Twitter has lost its legal protection in India from prosecution over users' posts because of its failure to comply with new digital rules, government sources said today as a case was filed in Uttar Pradesh against the social media giant over tweets that the police say attempted to incite communal trouble.
Twitter has not yet complied with all the provisions of the rules that came into force on May 25, sources in the Ministry of Electronics and IT said. “Due to their non-compliance their protection as an intermediary is gone. Twitter can face liability for violating any Indian law just as any publisher is,” the sources said. Twitter has refused to comment on it.
The first case in which Twitter can face charges for third party content was filed last night in Uttar Pradesh's Ghaziabad, in connection with an alleged assault on an elderly Muslim man on June 5. Twitter has been accused in a First Information Report (FIR) of not removing "misleading" content linked to the incident.
The man, Sufi Abdul Samad, had alleged that his beard was cut off and he was forced to chant "Vande Matram" and "Jai Shri Ram" by a group that assaulted him. The UP police say he had lied and that it was not a communal incident as implied in tweets; the man was attacked by six people -- Hindus and Muslims – who were upset over amulets he had sold them, according to the police. The attackers had accused the man of selling fake talismans.
The police FIR charges Twitter, several journalists and Congress leaders for inciting “communal sentiments” with posts sharing the man's allegations. Tweets were shared with a clear motive to "provoke communal sentiments", says the FIR, and adds that the "misleading" posts were re-tweeted by thousands. The police also say they had shared a press release on the night of June 14 on Twitter giving details and refuting the communal angle but despite the clarification, the tweets were not deleted and Twitter did not act to have the tweets removed.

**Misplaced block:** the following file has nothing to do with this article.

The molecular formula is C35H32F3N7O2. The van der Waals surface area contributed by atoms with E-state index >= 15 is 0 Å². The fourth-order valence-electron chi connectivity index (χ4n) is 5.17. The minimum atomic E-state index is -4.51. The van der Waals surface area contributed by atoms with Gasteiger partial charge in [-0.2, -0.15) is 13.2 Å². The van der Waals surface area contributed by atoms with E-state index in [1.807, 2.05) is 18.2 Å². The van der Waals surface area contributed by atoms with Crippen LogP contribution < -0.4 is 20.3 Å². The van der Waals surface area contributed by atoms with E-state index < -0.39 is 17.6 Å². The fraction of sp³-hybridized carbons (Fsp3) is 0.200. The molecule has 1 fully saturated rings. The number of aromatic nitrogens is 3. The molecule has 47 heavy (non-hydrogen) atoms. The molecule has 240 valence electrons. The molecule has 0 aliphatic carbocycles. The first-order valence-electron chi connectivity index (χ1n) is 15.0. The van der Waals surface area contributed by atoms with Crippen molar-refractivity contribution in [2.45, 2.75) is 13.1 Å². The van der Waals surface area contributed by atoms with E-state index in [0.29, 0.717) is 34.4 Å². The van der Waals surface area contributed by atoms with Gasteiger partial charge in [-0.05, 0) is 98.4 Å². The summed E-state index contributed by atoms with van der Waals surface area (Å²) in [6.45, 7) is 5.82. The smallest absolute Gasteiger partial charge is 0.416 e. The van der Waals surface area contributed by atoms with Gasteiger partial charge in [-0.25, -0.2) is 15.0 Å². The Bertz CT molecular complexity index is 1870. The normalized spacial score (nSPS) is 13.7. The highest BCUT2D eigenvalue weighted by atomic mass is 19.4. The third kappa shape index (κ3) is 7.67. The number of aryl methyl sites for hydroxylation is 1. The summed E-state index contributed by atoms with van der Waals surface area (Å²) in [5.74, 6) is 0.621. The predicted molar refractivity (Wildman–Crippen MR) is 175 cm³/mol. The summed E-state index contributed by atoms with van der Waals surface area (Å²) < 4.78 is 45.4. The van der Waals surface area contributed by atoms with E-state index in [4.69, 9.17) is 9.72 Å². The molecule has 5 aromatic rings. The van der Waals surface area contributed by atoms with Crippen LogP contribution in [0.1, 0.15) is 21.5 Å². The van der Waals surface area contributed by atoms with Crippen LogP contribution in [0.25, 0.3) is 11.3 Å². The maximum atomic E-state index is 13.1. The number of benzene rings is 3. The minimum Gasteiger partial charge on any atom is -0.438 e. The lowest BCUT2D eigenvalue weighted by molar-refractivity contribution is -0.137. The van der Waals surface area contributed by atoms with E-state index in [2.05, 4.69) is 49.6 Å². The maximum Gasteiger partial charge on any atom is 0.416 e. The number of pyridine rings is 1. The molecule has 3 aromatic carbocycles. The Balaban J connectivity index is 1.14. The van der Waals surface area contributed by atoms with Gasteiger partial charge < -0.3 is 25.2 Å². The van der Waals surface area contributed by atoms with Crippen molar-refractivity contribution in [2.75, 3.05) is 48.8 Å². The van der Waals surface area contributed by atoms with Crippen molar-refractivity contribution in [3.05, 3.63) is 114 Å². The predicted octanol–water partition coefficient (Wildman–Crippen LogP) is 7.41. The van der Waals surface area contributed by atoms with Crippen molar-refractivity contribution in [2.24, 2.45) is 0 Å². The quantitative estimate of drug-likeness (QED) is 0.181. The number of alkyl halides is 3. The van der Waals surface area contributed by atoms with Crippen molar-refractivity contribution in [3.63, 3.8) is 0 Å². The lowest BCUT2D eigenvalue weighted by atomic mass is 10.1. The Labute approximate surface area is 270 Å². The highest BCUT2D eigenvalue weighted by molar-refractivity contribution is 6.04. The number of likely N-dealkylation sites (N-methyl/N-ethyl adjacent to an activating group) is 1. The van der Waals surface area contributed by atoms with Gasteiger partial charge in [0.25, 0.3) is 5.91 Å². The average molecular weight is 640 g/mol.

Union IT Minister Ravi Shankar Prasad, in a series of posts on Twitter as well as its Indian rival Koo, gave a detailed explanation of the move against Twitter. He said Twitter was given “multiple opportunities to comply” but it deliberately chose non-compliance.
Further, Twitter was given multiple opportunities to comply with the same, however it has deliberately chosen the path of non compliance.— Ravi Shankar Prasad (@rsprasad) June 16, 2021
“It is astounding that Twitter, which portrays itself as the flag bearer of free speech, chooses the path of deliberate defiance when it comes to the Intermediary Guidelines. Further, what is perplexing is that Twitter fails to address the grievances of users by refusing to setting up process as mandated by the law of the land. Additionally, it chooses a policy of flagging manipulates media, only when it suits, its likes and dislikes,” Mr Prasad said.
“What happened in UP was illustrative of Twitter's arbitrariness in fighting fake news. While Twitter has been over enthusiastic about its fact checking mechanism, its failure to act in multiple cases like UP is perplexing as well as points towards its inconsistency in fighting misinformation,” the Minister added.
What happened in UP was illustrative of Twitter's arbitrariness in fighting fake news. While Twitter has been over enthusiastic about its fact checking mechanism, it's failure to act in multiple cases like UP is perplexing & indicates its inconsistency in fighting misinformation.— Ravi Shankar Prasad (@rsprasad) June 16, 2021
He said in a country with varied culture like India, “with the amplification of social media, even a small spark can cause a fire, especially with the menace of fake news”.
“India's commitment to the constitutional guarantee of freedom of speech was yet again reaffirmed at the G7 summit. However, if any foreign entity believes that they can portray itself as the flag bearer of free speech in India to excuse itself from complying with the law of the land, such attempts are misplaced,” Mr Prasad wrote.
Twitter had initially expressed concern about what it called “the potential threat to freedom of expression” when the new rules came into effect last month. Earlier this month, the government had given Twitter a stern “last notice” to fall in line.